Our supercomputers are very powerful and naturally, require a lot of energy.
We are currently implementing a Cray Supercomputer which when fully implemented will be able to do more than 23,000 trillion calculations a second. Its power allows it to take in hundreds of thousands of weather observations from all over the world which it then takes as a starting point for running an atmospheric model containing more than a million lines of code.
Necessarily, the supercomputer requires a large amount of energy to run and maintain. While everything possible is being done to minimise this, the power consumption remains small in comparison to the socio-economic benefits delivered, including CO2 emissions reductions.
Take our global aviation forecasts, for example, which allow airlines to save fuel by using the wind to help them to their destination. We have estimated that this alone helps save around 20 million tonnes of CO2 a year through increased efficiency.
Crucially, Met Office forecasts save lives. Through our Severe Weather Warnings, mountain area forecasts and marine forecasts, with a host of other services, an independent report estimated we help save as many as 74 lives a year. Financially the same report concluded we save the UK economy more than £260 million a year.
Our GHG emissions performance is overseen by our Sustainability Committee which includes our Operations and Services Director and our Chief Financial Officer. Each year we publish details of our energy performance in the Sustainability section of our Annual Report.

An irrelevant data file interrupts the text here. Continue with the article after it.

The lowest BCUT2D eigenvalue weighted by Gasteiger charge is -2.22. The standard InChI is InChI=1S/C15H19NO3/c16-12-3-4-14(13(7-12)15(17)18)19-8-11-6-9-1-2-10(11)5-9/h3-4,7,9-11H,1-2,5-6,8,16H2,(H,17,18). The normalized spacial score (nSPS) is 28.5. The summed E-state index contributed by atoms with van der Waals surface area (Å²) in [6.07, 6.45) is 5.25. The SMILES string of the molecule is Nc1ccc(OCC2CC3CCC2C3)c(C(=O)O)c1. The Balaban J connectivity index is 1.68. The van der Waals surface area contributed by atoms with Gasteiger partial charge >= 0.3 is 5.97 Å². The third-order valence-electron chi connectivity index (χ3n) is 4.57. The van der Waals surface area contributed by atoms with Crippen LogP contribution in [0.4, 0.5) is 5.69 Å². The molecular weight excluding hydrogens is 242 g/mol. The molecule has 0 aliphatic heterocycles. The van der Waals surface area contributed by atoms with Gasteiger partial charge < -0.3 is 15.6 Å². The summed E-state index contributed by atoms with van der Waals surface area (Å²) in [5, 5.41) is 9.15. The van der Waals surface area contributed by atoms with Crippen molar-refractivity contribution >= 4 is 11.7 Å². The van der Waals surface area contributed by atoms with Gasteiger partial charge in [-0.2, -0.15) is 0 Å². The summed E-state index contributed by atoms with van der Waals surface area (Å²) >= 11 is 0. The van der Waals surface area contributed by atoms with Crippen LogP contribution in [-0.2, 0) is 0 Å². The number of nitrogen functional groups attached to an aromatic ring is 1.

Since 2012, we have participated in the Carbon Reduction Commitment Energy Efficiency Scheme (CRC EES), the regulatory scheme administered by the Environment Agency with the aim of improving energy efficiency in large public and private sector organisations.
A summary of our CRC emissions for each reporting year can be seen below:
2012-13 CRC Emissions: 23,737 tCO2
2013-14 CRC Emissions: 20,764 tCO2
2014-15 CRC Emissions: 20,520 tCO2
Our High Performance Computer (HPC) accounts for the majority of our energy consumption and the variation between the different reporting years is due to the different HPC phases, for example, during 2012/13 we were running both our old and new HPCs in parallel for a period.
More information about the CRC EES scheme.
In October 2014 the Government confirmed its investment of £97 million in a new high performance computing facility for the Met Office. Enhanced processing power will help us protect life and property and will also enable us to turn more science into services for the benefit of government, business and the public.
Last updated: 7 April 2016